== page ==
My very first assignment when I joined the PennSound team was to segment a recent reading by Christian Bök at the Kelly Writers House. It seems only fitting to start my “Notes from PennSound” commentary by returning to audio file that I cut my teeth on as I learned the ins and outs of PennSound's infrastructure, and to an author that has been unavoidable in discussions concerning performance, sound, experimentation, technology, word play, computational composition, 'pataphysics, unintentionality, intentionality, and semi-intentionality.
The visual poems in Christian Bök’s series, Odalisques, fascinate me, both as texts in themselves and because these resting female bodies appear so different from the rest of his body of work.
These pieces, as representations of female nudes, are mimetic and seem to engage with notions of representation of gender (the female body and more specifically, the ‘male gaze’), both in visual art and in language. Is the body — specifically here, a woman’s body — concubined by language? Are women trapped in its semantic (sementic) harem (-scarum)? Trapped by a kind of economy, a commodifying calligraphy?
Or is it the other way around: language itself is the concubine that must give pleasure to its master, that must live in the seraglio of its grammatical sultan?
Sean Bonney is another poet who turns to a poetics of iteration as a poetics of revolution. Especially in Baudelaire in Englishand Happiness: Poems after Rimbaud, Bonney adapts iteration to revolutionary poetic and political ends. In these two books, Bonney attends to the way revolutionary writing, if too direct or smooth, can become implicated in the power structures it seeks to overcome. Bonney’s Baudelaire in English concludes: “the poem is in danger of becoming an overly smooth surface fit only for the lobbies of office buildings and as illustrations / expensive gallery catalogues, that kind of bullshit.” In Baudelaire in English, Bonney stresses the relation between echoes and cracks in the smoothness in his version of “Correspondances,” which contains the phrase “their echoes split us.” Bonney’s texts are idiosyncratic translations of Baudelaire’s poems so breaking the smooth surface of standard translations. Bonney’s translations overlay lines of typewritten text to the point of illegibility, even as they superimpose twenty-first-century London onto nineteenth-century Paris. Through grainy photographs of neglected and forgotten places in London, Bonney (like Baudelaire) emphasizes the ruins and decay of the modern city, the fissure lines and suffering that are the neglected side of the progress of modernity.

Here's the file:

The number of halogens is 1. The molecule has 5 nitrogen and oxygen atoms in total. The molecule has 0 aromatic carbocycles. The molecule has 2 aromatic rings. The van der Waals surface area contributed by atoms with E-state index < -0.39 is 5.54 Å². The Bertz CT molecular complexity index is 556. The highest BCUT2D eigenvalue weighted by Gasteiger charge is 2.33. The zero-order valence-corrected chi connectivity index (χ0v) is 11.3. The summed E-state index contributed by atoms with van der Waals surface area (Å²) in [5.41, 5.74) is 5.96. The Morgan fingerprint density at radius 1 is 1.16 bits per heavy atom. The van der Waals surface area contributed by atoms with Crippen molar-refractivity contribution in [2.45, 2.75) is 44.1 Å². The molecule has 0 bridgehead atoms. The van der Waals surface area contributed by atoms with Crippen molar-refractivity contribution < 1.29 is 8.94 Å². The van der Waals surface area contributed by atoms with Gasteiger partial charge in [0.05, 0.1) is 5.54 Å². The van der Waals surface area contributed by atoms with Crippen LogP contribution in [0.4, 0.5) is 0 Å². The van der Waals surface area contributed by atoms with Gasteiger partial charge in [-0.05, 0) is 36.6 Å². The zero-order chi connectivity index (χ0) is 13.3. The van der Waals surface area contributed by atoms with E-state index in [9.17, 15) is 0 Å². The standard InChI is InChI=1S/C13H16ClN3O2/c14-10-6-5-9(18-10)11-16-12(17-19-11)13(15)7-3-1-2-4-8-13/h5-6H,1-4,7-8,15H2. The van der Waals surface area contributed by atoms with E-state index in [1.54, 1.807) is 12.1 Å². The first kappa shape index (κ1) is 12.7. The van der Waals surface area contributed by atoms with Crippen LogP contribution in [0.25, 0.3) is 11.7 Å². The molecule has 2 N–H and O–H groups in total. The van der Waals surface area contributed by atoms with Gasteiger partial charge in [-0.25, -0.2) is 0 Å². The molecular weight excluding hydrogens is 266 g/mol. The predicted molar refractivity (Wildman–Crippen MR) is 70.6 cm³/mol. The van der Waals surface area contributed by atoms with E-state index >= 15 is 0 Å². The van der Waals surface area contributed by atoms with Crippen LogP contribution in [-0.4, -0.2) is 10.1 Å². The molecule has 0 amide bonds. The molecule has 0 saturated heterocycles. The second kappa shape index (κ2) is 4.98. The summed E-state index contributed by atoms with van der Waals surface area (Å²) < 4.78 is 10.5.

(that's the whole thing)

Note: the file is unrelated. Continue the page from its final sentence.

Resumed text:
In Happiness: Poems after Rimbaud, Bonney again makes the city of London his subject, this time through a focus on the protests against the existing economic and political order that took place in 2010 and 2011 in the wake of the financial crisis. Much of Happiness first appeared on Bonney’s Abandoned Buildingsblog so that the book functions as a retrospective archiving and framing of poems written as news, as part of and in response to a movement for revolutionary change.
From an interview by Sonnet L’Abbé with Sarah Dowling and me in Canadian Literature 210/211 (Autumn/Winter 2011)
As long as Christian Bök and Darren Wershler remain influential figures in conceptual poetics, would you consider conceptual writing a practice that has its origins "in Canada," perhaps with 'pataphysical roots? Can Canadianist scholars stake that territory?